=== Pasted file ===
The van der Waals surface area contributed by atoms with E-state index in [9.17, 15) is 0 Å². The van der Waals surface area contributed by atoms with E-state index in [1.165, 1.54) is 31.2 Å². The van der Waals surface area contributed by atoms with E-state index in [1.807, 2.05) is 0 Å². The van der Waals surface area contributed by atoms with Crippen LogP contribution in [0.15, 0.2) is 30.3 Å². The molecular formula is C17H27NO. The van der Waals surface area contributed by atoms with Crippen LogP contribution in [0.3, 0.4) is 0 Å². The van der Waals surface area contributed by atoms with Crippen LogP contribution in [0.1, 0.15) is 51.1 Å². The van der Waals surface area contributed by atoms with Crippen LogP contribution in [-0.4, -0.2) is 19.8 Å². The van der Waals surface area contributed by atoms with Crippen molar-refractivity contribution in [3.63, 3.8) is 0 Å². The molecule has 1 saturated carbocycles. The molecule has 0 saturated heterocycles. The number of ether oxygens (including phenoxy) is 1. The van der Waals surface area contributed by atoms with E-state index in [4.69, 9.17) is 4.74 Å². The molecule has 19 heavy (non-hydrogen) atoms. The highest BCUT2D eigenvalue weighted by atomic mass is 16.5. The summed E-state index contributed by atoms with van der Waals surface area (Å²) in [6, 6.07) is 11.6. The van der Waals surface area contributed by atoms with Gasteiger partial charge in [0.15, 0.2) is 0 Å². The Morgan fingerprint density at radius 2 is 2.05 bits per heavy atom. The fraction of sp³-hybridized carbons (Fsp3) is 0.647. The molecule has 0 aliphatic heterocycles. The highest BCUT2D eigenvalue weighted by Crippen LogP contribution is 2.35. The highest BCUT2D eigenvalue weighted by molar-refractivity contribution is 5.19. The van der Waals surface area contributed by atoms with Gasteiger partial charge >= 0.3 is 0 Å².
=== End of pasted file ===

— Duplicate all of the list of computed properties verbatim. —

The van der Waals surface area contributed by atoms with E-state index in [9.17, 15) is 0 Å². The van der Waals surface area contributed by atoms with E-state index in [1.165, 1.54) is 31.2 Å². The van der Waals surface area contributed by atoms with E-state index in [1.807, 2.05) is 0 Å². The van der Waals surface area contributed by atoms with Crippen LogP contribution in [0.15, 0.2) is 30.3 Å². The molecular formula is C17H27NO. The van der Waals surface area contributed by atoms with Crippen LogP contribution in [0.3, 0.4) is 0 Å². The van der Waals surface area contributed by atoms with Crippen LogP contribution in [0.1, 0.15) is 51.1 Å². The van der Waals surface area contributed by atoms with Crippen LogP contribution in [-0.4, -0.2) is 19.8 Å². The van der Waals surface area contributed by atoms with Crippen molar-refractivity contribution in [3.63, 3.8) is 0 Å². The molecule has 1 saturated carbocycles. The molecule has 0 saturated heterocycles. The number of ether oxygens (including phenoxy) is 1. The van der Waals surface area contributed by atoms with E-state index in [4.69, 9.17) is 4.74 Å². The molecule has 19 heavy (non-hydrogen) atoms. The highest BCUT2D eigenvalue weighted by atomic mass is 16.5. The summed E-state index contributed by atoms with van der Waals surface area (Å²) in [6, 6.07) is 11.6. The van der Waals surface area contributed by atoms with Gasteiger partial charge in [0.15, 0.2) is 0 Å². The Morgan fingerprint density at radius 2 is 2.05 bits per heavy atom. The fraction of sp³-hybridized carbons (Fsp3) is 0.647. The molecule has 0 aliphatic heterocycles. The highest BCUT2D eigenvalue weighted by Crippen LogP contribution is 2.35. The highest BCUT2D eigenvalue weighted by molar-refractivity contribution is 5.19. The van der Waals surface area contributed by atoms with Gasteiger partial charge >= 0.3 is 0 Å².